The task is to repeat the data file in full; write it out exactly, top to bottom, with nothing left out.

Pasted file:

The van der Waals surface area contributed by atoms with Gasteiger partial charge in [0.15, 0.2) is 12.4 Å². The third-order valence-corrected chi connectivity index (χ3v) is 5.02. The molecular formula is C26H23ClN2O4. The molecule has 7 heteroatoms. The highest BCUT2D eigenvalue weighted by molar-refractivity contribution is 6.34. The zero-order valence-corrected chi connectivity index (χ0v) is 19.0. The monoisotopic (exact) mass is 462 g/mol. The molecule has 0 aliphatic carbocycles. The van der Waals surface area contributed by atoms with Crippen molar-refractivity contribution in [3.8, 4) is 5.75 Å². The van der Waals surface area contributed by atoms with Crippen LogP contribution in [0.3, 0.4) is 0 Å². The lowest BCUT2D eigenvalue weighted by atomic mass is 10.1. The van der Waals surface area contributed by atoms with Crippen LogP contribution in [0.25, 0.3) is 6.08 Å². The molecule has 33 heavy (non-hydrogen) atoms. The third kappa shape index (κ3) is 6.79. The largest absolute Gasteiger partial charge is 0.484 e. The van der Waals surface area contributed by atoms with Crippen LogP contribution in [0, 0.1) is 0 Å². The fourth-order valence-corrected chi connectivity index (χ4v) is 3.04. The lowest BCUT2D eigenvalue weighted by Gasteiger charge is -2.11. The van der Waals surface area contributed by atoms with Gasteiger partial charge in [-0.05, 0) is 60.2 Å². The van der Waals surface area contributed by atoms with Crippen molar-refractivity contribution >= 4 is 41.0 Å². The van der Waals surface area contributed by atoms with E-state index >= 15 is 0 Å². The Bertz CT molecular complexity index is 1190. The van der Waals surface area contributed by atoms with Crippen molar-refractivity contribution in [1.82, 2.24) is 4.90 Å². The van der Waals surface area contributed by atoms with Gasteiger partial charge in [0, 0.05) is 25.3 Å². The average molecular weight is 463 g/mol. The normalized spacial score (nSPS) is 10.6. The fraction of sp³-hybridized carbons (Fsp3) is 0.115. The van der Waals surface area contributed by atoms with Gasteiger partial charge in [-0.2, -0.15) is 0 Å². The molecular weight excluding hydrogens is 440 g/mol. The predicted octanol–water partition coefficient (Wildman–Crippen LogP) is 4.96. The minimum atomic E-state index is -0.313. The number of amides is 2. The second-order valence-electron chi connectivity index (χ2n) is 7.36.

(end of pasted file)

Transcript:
The van der Waals surface area contributed by atoms with Gasteiger partial charge in [0.15, 0.2) is 12.4 Å². The third-order valence-corrected chi connectivity index (χ3v) is 5.02. The molecular formula is C26H23ClN2O4. The molecule has 7 heteroatoms. The highest BCUT2D eigenvalue weighted by molar-refractivity contribution is 6.34. The zero-order valence-corrected chi connectivity index (χ0v) is 19.0. The monoisotopic (exact) mass is 462 g/mol. The molecule has 0 aliphatic carbocycles. The van der Waals surface area contributed by atoms with Crippen molar-refractivity contribution in [3.8, 4) is 5.75 Å². The van der Waals surface area contributed by atoms with Crippen LogP contribution in [0.3, 0.4) is 0 Å². The lowest BCUT2D eigenvalue weighted by atomic mass is 10.1. The van der Waals surface area contributed by atoms with Crippen LogP contribution in [0.25, 0.3) is 6.08 Å². The molecule has 33 heavy (non-hydrogen) atoms. The third kappa shape index (κ3) is 6.79. The largest absolute Gasteiger partial charge is 0.484 e. The van der Waals surface area contributed by atoms with Crippen LogP contribution in [0, 0.1) is 0 Å². The fourth-order valence-corrected chi connectivity index (χ4v) is 3.04. The lowest BCUT2D eigenvalue weighted by Gasteiger charge is -2.11. The van der Waals surface area contributed by atoms with Gasteiger partial charge in [-0.05, 0) is 60.2 Å². The van der Waals surface area contributed by atoms with Crippen molar-refractivity contribution >= 4 is 41.0 Å². The van der Waals surface area contributed by atoms with E-state index >= 15 is 0 Å². The Bertz CT molecular complexity index is 1190. The van der Waals surface area contributed by atoms with Crippen molar-refractivity contribution in [1.82, 2.24) is 4.90 Å². The van der Waals surface area contributed by atoms with Gasteiger partial charge in [0, 0.05) is 25.3 Å². The average molecular weight is 463 g/mol. The normalized spacial score (nSPS) is 10.6. The fraction of sp³-hybridized carbons (Fsp3) is 0.115. The van der Waals surface area contributed by atoms with Gasteiger partial charge in [-0.2, -0.15) is 0 Å². The molecular weight excluding hydrogens is 440 g/mol. The predicted octanol–water partition coefficient (Wildman–Crippen LogP) is 4.96. The minimum atomic E-state index is -0.313. The number of amides is 2. The second-order valence-electron chi connectivity index (χ2n) is 7.36.